Pump type fillers work just like the Piston Type Filler, in that these type can also do a volumetric fill as well. However instead of using the suction of an empty piston chamber to draw in the required volume of product prior to discharge, the pump filler merely runs for a set time programmed into its control system to achieve the appropriate volume of liquid product needed.
The big advantage of pump type fillers is that they can accommodate a wide variation in target volumes without having to change machine parts whereas on piston fillers one might have to switch to a different size piston. Also, the pump filler can be hooked up to a weigh sensor system quite easily and be used to fill a container by weight instead of volume.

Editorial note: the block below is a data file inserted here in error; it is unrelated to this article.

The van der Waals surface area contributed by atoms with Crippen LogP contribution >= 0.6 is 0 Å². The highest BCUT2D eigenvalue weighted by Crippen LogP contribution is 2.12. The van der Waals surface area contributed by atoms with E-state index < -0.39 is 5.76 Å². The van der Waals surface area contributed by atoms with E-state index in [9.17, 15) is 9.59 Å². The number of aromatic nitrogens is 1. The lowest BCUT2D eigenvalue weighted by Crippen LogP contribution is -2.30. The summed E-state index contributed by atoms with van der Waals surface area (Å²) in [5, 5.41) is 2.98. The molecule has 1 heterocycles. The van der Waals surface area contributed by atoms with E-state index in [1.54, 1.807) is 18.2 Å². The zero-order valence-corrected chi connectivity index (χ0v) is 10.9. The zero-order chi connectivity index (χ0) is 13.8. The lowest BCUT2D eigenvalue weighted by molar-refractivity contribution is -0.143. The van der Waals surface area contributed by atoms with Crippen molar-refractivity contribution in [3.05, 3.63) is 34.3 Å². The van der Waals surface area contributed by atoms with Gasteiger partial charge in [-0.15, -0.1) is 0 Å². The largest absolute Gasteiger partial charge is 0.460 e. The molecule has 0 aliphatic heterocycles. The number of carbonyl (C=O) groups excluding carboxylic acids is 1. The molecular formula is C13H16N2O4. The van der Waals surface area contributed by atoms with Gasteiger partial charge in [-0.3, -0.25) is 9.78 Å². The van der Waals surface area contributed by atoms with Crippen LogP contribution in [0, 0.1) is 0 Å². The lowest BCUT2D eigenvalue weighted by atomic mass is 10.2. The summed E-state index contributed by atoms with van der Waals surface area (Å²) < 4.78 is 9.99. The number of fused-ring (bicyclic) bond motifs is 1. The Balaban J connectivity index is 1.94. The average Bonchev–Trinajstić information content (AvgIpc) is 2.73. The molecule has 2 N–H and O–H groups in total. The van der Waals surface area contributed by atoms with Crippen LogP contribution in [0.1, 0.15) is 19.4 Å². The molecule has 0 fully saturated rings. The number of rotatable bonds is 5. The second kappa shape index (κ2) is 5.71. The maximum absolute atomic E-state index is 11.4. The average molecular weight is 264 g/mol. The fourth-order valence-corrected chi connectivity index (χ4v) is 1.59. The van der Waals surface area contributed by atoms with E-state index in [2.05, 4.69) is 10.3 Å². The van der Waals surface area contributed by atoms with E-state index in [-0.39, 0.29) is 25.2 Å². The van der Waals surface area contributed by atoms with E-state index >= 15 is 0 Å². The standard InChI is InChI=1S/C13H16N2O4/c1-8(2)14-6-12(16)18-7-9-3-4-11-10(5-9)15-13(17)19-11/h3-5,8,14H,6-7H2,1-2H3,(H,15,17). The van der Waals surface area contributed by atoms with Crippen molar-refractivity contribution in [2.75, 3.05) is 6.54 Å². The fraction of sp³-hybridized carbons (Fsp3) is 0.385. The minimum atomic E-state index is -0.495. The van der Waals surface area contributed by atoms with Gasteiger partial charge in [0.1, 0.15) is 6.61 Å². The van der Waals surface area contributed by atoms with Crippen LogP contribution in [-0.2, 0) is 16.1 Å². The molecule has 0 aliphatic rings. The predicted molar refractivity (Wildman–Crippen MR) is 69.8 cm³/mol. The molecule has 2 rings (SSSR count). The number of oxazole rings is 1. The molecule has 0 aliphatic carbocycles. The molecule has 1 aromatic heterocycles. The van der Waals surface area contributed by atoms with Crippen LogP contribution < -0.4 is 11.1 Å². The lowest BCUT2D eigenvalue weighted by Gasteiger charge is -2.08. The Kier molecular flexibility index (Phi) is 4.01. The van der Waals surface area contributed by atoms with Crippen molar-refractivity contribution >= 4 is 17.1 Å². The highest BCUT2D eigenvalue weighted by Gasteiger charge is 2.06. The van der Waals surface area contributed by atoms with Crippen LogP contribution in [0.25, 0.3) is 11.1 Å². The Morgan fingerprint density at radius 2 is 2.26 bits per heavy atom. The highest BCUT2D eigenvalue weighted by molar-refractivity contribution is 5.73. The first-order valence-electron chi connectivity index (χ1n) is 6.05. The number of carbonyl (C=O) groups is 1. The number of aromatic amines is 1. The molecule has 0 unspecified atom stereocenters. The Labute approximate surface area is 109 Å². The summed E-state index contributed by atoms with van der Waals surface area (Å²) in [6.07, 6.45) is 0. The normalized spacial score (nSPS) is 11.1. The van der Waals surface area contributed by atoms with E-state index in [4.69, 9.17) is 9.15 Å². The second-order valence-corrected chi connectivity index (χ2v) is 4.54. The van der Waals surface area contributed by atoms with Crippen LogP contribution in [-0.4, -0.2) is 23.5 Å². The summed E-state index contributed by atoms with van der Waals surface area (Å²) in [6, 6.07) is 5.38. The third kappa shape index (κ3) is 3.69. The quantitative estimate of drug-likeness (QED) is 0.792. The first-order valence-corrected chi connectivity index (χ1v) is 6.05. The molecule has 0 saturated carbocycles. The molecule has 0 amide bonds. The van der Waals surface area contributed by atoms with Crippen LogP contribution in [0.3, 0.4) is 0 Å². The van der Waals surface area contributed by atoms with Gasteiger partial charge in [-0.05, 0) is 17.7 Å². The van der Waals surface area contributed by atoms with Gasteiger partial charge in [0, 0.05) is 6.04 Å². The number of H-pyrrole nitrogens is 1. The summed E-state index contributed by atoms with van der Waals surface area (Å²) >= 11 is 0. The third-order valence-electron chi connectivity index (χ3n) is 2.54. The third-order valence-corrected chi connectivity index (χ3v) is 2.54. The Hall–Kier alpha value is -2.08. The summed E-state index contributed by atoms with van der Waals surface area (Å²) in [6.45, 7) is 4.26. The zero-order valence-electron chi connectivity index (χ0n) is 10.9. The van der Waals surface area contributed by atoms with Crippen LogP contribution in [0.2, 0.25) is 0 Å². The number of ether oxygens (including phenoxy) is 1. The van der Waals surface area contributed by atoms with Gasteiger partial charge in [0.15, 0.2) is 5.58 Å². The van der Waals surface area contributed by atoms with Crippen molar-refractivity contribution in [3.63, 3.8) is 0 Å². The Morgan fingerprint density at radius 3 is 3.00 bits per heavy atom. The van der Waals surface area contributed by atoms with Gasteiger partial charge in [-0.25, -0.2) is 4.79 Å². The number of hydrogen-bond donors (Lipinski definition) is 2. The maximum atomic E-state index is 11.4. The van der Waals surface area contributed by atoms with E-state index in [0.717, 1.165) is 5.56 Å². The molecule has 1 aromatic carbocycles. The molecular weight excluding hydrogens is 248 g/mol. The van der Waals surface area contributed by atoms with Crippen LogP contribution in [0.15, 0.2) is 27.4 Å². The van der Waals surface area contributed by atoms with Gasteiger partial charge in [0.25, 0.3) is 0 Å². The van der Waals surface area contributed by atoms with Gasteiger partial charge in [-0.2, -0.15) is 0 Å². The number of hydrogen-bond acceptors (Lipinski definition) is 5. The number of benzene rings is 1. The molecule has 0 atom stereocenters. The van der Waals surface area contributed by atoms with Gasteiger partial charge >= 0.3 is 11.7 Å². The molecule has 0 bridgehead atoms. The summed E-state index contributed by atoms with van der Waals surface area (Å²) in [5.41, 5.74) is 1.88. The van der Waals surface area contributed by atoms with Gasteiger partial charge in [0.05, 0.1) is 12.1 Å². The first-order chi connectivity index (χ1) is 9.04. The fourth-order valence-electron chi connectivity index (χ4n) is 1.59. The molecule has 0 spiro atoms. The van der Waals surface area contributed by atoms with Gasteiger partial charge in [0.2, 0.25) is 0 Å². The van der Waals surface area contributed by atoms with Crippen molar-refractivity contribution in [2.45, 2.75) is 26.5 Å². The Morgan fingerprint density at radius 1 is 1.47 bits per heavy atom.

The draw back of pump fillers is that all liquids when flowing have an abrasive slurry effect over time. Over time this starts to wear out the clearances between the impeller or pump vanes and the housing or casing thus changing the flow characteristics of the system. An example of just how powerful the abrasive effects can be if not compensated for would be to look at the Grand Canyon, which was built by the effect of flowing water.
The machine you see above is an Oden Pro-Fill machine. I had to fix the electric system to work with the photo eyes placed along the conveyor to detect and count the incoming and out going bottles.